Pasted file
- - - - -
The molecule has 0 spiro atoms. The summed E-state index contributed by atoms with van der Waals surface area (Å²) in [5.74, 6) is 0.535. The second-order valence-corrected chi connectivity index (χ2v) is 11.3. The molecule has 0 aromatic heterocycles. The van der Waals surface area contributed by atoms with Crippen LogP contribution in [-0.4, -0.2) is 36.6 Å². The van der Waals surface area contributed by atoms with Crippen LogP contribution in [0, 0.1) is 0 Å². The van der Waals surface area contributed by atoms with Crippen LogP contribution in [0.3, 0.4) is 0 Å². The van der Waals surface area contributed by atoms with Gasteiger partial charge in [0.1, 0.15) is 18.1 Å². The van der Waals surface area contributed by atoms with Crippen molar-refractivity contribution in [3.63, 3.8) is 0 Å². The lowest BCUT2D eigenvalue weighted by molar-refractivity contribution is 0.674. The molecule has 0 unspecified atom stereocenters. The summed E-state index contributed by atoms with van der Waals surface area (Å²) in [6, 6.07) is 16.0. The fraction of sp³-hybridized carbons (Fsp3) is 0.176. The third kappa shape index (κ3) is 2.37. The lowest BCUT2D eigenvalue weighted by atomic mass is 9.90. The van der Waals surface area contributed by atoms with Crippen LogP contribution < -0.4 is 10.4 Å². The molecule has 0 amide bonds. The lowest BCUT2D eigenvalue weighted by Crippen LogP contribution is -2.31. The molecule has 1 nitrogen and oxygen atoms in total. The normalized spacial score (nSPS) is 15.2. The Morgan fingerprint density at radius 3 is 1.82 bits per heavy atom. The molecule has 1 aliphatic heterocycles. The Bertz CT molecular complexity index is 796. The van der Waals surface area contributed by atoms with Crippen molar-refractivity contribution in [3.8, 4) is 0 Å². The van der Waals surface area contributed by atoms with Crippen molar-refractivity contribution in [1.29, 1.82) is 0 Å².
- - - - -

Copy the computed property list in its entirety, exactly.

The molecule has 0 spiro atoms. The summed E-state index contributed by atoms with van der Waals surface area (Å²) in [5.74, 6) is 0.535. The second-order valence-corrected chi connectivity index (χ2v) is 11.3. The molecule has 0 aromatic heterocycles. The van der Waals surface area contributed by atoms with Crippen LogP contribution in [-0.4, -0.2) is 36.6 Å². The van der Waals surface area contributed by atoms with Crippen LogP contribution in [0, 0.1) is 0 Å². The van der Waals surface area contributed by atoms with Crippen LogP contribution in [0.3, 0.4) is 0 Å². The van der Waals surface area contributed by atoms with Gasteiger partial charge in [0.1, 0.15) is 18.1 Å². The van der Waals surface area contributed by atoms with Crippen molar-refractivity contribution in [3.63, 3.8) is 0 Å². The lowest BCUT2D eigenvalue weighted by molar-refractivity contribution is 0.674. The molecule has 0 unspecified atom stereocenters. The summed E-state index contributed by atoms with van der Waals surface area (Å²) in [6, 6.07) is 16.0. The fraction of sp³-hybridized carbons (Fsp3) is 0.176. The third kappa shape index (κ3) is 2.37. The lowest BCUT2D eigenvalue weighted by atomic mass is 9.90. The van der Waals surface area contributed by atoms with Crippen LogP contribution < -0.4 is 10.4 Å². The molecule has 0 amide bonds. The lowest BCUT2D eigenvalue weighted by Crippen LogP contribution is -2.31. The molecule has 1 nitrogen and oxygen atoms in total. The normalized spacial score (nSPS) is 15.2. The Morgan fingerprint density at radius 3 is 1.82 bits per heavy atom. The molecule has 1 aliphatic heterocycles. The Bertz CT molecular complexity index is 796. The van der Waals surface area contributed by atoms with Crippen molar-refractivity contribution in [3.8, 4) is 0 Å². The van der Waals surface area contributed by atoms with Crippen molar-refractivity contribution in [1.29, 1.82) is 0 Å².